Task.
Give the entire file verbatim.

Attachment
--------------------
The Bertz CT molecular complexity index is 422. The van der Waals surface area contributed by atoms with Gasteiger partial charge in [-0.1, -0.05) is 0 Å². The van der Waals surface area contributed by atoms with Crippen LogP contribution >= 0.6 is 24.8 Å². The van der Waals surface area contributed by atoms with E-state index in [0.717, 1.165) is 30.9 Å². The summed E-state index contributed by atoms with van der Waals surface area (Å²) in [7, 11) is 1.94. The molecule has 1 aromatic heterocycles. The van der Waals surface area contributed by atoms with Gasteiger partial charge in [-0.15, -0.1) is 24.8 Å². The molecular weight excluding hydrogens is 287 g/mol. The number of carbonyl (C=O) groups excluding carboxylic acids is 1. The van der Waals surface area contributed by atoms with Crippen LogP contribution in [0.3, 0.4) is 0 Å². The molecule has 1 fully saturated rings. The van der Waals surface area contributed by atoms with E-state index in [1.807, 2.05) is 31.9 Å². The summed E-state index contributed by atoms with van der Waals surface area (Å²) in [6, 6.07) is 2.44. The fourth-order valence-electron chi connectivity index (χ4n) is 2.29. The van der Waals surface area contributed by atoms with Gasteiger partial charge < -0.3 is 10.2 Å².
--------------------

The Bertz CT molecular complexity index is 422. The van der Waals surface area contributed by atoms with Gasteiger partial charge in [-0.1, -0.05) is 0 Å². The van der Waals surface area contributed by atoms with Crippen LogP contribution >= 0.6 is 24.8 Å². The van der Waals surface area contributed by atoms with E-state index in [0.717, 1.165) is 30.9 Å². The summed E-state index contributed by atoms with van der Waals surface area (Å²) in [7, 11) is 1.94. The molecule has 1 aromatic heterocycles. The van der Waals surface area contributed by atoms with Gasteiger partial charge in [-0.15, -0.1) is 24.8 Å². The molecular weight excluding hydrogens is 287 g/mol. The number of carbonyl (C=O) groups excluding carboxylic acids is 1. The van der Waals surface area contributed by atoms with Crippen LogP contribution in [0.3, 0.4) is 0 Å². The molecule has 1 fully saturated rings. The van der Waals surface area contributed by atoms with E-state index in [1.807, 2.05) is 31.9 Å². The summed E-state index contributed by atoms with van der Waals surface area (Å²) in [6, 6.07) is 2.44. The fourth-order valence-electron chi connectivity index (χ4n) is 2.29. The van der Waals surface area contributed by atoms with Gasteiger partial charge < -0.3 is 10.2 Å².